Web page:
In brief: data protection, privacy and cybersecurity in Spain

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Cybersecurity and data protection are becoming essential values ​​for society and, therefore, these two areas have undergone significant legal developments in recent years. In particular, a new cybersecurity law and a new national data protection law were adopted in the second half of 2018. Both laws are based on and reflect the corresponding European directive on the security of network and information systems. (the NIS Directive) and the General Data Directive. Privacy Policy (GDPR). Nevertheless, data protection and privacy rules are more consolidated in the EU and Spain than cybersecurity regulations, which are currently under development.

Data protection and privacy are separate rights under Spanish law, but both are considered fundamental rights arising from respect for the dignity of human beings. They are mainly based on the free choice of individuals to decide to share with others (including public authorities) information which concerns them (personal data) or which relates to their private and family life, their home and their communications. (private life). Both fundamental rights are recognized in the Treaty of Lisbon (the Charter of Fundamental Rights of the European Union) and the Spanish Constitution of 1978. The data protection rules deal, among other things, with security principles and concrete measures that are useful for solving certain cybersecurity problems; in particular, because the specific cybersecurity legislation (which covers not only personal data and private information, but rather all information) is not yet sufficiently developed.

Regarding data protection, the main rules are the GDPR and the Basic Law 3/2018, of December 5, on Data Protection and Guarantees of Digital Rights (the Spanish Data Protection Law). With the approval of this law, the old Spanish data protection laws and regulations have been repealed. On the other hand, Spain has transposed Directive 2016/680 through Basic Law 7/2021, of May 26, on the processing of personal data for the purposes of prevention, detection, investigation or prosecution. criminal offenses and the execution of criminal penalties.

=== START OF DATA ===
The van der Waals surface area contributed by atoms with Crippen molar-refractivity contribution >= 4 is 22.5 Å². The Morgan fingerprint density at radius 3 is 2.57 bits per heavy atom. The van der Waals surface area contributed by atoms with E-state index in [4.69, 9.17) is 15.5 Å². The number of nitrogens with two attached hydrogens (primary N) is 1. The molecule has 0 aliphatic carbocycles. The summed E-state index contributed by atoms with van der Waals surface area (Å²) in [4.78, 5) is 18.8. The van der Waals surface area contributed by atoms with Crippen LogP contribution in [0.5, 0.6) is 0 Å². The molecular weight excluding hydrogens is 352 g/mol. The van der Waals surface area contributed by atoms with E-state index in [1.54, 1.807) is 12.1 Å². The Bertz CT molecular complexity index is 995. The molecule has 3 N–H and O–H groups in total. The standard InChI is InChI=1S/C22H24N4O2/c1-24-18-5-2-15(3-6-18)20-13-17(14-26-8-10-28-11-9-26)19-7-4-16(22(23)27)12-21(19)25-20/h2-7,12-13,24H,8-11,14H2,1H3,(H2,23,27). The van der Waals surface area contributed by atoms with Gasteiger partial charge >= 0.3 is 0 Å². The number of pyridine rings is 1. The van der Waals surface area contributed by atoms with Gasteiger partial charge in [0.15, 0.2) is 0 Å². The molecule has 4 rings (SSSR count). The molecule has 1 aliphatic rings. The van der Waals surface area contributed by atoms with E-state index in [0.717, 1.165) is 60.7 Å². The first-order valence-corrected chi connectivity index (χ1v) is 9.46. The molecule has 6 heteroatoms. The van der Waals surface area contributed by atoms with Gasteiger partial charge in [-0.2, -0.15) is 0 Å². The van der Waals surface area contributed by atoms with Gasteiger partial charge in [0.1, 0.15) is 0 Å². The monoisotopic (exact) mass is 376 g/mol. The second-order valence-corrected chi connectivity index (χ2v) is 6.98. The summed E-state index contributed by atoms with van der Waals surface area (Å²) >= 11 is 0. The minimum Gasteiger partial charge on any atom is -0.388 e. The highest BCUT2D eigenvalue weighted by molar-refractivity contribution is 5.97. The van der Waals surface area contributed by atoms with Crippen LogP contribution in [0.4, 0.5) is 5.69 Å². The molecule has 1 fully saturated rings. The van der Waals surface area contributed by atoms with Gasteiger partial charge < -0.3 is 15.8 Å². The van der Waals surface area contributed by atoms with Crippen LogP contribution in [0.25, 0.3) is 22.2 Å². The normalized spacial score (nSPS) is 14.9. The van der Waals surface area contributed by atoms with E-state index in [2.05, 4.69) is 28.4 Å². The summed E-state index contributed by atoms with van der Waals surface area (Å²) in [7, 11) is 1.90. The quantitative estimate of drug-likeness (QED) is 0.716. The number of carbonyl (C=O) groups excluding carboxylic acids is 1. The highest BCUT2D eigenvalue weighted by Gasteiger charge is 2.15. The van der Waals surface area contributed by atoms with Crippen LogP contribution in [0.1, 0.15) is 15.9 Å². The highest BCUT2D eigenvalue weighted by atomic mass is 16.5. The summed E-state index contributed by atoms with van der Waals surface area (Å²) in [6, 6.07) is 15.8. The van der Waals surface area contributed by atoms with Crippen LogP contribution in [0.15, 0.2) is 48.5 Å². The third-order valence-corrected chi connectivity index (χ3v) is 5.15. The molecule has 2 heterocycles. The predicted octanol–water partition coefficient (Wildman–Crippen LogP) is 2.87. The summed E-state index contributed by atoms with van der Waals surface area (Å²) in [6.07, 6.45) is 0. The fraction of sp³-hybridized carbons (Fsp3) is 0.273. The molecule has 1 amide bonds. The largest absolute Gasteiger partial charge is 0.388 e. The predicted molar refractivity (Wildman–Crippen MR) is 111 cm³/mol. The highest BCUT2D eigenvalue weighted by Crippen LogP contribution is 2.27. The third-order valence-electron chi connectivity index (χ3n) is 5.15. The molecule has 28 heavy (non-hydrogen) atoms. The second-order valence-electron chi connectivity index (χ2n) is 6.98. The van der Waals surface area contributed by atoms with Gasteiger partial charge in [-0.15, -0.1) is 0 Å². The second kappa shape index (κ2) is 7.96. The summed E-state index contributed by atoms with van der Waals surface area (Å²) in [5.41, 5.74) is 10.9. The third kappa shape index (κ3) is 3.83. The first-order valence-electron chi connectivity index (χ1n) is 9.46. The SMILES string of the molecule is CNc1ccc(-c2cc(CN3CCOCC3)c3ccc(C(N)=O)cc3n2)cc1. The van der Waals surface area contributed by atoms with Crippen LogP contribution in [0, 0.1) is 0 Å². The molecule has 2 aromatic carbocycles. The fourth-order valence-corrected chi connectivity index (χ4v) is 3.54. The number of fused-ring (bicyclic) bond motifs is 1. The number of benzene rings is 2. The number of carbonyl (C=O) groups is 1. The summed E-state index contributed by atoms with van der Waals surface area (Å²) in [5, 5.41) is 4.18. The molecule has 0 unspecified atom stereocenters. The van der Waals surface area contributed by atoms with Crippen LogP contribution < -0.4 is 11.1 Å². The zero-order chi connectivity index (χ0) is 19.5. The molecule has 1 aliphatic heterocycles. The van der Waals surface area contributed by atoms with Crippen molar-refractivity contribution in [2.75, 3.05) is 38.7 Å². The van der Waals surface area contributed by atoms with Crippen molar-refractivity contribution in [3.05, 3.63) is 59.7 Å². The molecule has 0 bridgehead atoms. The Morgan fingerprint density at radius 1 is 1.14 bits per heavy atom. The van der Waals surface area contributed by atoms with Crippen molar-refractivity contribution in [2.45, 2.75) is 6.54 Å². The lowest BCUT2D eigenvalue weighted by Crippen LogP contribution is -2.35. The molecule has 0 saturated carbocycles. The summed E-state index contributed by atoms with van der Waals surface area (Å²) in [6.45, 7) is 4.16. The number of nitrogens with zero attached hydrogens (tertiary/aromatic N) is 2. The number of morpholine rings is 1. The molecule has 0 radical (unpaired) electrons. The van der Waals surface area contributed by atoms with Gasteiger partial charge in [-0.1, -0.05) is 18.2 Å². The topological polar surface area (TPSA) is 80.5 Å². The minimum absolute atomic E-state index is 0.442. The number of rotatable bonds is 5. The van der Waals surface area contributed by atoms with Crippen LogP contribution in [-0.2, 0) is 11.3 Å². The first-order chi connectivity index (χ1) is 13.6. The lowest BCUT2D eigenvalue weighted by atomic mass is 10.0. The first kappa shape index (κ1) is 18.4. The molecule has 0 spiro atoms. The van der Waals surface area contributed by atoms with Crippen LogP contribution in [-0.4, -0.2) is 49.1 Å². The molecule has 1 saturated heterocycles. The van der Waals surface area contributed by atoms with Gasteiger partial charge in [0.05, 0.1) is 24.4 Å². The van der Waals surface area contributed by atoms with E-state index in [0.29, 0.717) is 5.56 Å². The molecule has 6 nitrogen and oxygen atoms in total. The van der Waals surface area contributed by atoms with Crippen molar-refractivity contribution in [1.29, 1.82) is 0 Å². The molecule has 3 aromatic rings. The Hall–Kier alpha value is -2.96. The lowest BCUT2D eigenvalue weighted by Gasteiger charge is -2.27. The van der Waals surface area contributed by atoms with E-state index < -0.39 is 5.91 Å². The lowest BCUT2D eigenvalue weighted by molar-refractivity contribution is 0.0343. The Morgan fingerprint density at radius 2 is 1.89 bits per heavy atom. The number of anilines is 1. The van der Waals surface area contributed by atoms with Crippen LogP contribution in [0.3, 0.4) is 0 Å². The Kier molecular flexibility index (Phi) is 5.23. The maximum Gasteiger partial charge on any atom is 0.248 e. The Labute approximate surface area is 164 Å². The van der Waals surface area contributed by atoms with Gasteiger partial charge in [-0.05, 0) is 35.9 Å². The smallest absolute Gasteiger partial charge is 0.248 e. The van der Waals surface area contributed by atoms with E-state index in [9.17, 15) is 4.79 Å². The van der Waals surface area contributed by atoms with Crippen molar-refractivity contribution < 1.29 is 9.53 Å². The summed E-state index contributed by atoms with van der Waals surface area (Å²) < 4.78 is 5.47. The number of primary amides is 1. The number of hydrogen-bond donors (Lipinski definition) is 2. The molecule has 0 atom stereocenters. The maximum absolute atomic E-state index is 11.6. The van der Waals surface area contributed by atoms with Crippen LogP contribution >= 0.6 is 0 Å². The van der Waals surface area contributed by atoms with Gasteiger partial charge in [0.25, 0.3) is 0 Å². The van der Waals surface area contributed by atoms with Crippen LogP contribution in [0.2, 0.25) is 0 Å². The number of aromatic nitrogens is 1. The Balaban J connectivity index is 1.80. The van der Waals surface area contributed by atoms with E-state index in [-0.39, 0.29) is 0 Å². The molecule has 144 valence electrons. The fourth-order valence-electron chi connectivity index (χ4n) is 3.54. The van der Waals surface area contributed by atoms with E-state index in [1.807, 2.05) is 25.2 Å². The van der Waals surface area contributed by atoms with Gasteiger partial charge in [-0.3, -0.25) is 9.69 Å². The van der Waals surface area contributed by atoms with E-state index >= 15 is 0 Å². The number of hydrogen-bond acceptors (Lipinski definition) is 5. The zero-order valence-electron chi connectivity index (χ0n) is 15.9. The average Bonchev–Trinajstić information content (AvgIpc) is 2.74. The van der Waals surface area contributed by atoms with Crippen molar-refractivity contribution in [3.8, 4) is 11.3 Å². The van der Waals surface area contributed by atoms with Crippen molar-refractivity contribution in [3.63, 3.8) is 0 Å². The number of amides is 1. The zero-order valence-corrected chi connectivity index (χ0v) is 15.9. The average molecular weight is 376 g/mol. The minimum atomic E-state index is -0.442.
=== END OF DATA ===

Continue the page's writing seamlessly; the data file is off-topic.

In addition to the aforementioned legal regime, there are sector-specific regulations which also include provisions relating to data protection, since certain categories of personal data and certain processing activities may require specific protection, such as the processing of data of a personal nature in the financial, electronic communications or health-related sectors. There are several data protection codes of conduct for different sectors. Some of these codes have recently been revised and approved in accordance with GDPR and Spanish Data Protection Law.

The rights to data protection and privacy are not absolute and, where appropriate, must be balanced against other fundamental rights or freedoms (e.g. freedom of information or expression) as well with other legitimate interests (for example, intellectual property rights, public safety and criminal prosecution). In the case of data protection, this balance must be assessed primarily by the organization and the individuals, and public entities and other organizations can challenge the assessment before the Spanish Data Protection Authority (DPA), which is responsible for supervising the application of the regulations. on data protection (see section III.i). Privacy breaches must be brought before the courts (civil or criminal).

The DPA was established in 1993 and has been particularly active in its role of educating organizations and the general public on the value of data protection and in imposing significant penalties. The statutes of the DPA were approved in 2021 (by Royal Decree 389/2021 of June 1). According to the most accurate information available on the DPA’s website, in 2021 alone the DPA received 13,905 complaints from individuals, organizations and authorities (including authorities in other EU jurisdictions). EU) and imposed 258 economic fines within the private sector for a total of €35,074,800. These sanctions are published on the DPA website, which is used by the media (and others) as an important source of data protection information.

The year in review

At EU level, the creation of the digital single market is one of the most ambitious European projects. In this respect, certain European regulations (which apply directly in the Member States) have been approved this year (such as the law on data governance) or are awaiting final approval (laws on digital services and merchant services). Spanish legislation in this area has not changed much over the past year. The Spanish government is heavily involved in “Digital Spain 2025”, a plan that contains 48 measures to boost digital transformation in Spain. However, covid-19 has hampered their development.

Regarding the implementation of the NIS directive (see section IX), the Spanish government is currently reviewing national cybersecurity laws. On the other hand, a law on security in 5G technology was approved in March 2022.

Finally, at the time of writing this article, the DPA has issued a number of sanction resolutions in recent months by which it has imposed fines of several million euros on Spanish companies in the banking, telecommunications and energy in line with the principles of transparency, legitimacy and responsibility. , among others. In addition, the DPA also fined Google LLC (US-based) €10 million in connection with the right to erasure and the procedure for taking down content that Google makes available to users. in its various products.